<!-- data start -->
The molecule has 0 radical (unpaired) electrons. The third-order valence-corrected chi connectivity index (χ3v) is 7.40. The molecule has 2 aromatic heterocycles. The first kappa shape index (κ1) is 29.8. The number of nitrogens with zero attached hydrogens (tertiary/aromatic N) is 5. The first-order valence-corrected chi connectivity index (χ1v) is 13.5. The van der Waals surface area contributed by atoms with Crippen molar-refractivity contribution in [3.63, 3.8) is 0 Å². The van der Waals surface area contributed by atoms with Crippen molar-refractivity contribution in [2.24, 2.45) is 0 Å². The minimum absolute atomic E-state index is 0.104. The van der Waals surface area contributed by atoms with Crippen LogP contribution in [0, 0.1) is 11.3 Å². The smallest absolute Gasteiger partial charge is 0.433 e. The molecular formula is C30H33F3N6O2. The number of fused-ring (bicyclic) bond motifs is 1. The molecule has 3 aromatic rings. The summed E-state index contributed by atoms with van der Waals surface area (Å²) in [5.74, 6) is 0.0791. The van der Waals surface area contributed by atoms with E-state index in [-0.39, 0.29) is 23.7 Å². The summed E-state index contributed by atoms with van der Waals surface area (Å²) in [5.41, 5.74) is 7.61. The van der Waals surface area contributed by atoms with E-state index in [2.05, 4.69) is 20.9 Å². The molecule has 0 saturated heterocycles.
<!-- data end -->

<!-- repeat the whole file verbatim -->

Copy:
The molecule has 0 radical (unpaired) electrons. The third-order valence-corrected chi connectivity index (χ3v) is 7.40. The molecule has 2 aromatic heterocycles. The first kappa shape index (κ1) is 29.8. The number of nitrogens with zero attached hydrogens (tertiary/aromatic N) is 5. The first-order valence-corrected chi connectivity index (χ1v) is 13.5. The van der Waals surface area contributed by atoms with Crippen molar-refractivity contribution in [3.63, 3.8) is 0 Å². The van der Waals surface area contributed by atoms with Crippen molar-refractivity contribution in [2.24, 2.45) is 0 Å². The minimum absolute atomic E-state index is 0.104. The van der Waals surface area contributed by atoms with Crippen LogP contribution in [0, 0.1) is 11.3 Å². The smallest absolute Gasteiger partial charge is 0.433 e. The molecular formula is C30H33F3N6O2. The number of fused-ring (bicyclic) bond motifs is 1. The molecule has 3 aromatic rings. The summed E-state index contributed by atoms with van der Waals surface area (Å²) in [5.74, 6) is 0.0791. The van der Waals surface area contributed by atoms with E-state index in [-0.39, 0.29) is 23.7 Å². The summed E-state index contributed by atoms with van der Waals surface area (Å²) in [5.41, 5.74) is 7.61. The van der Waals surface area contributed by atoms with E-state index in [2.05, 4.69) is 20.9 Å². The molecule has 0 saturated heterocycles.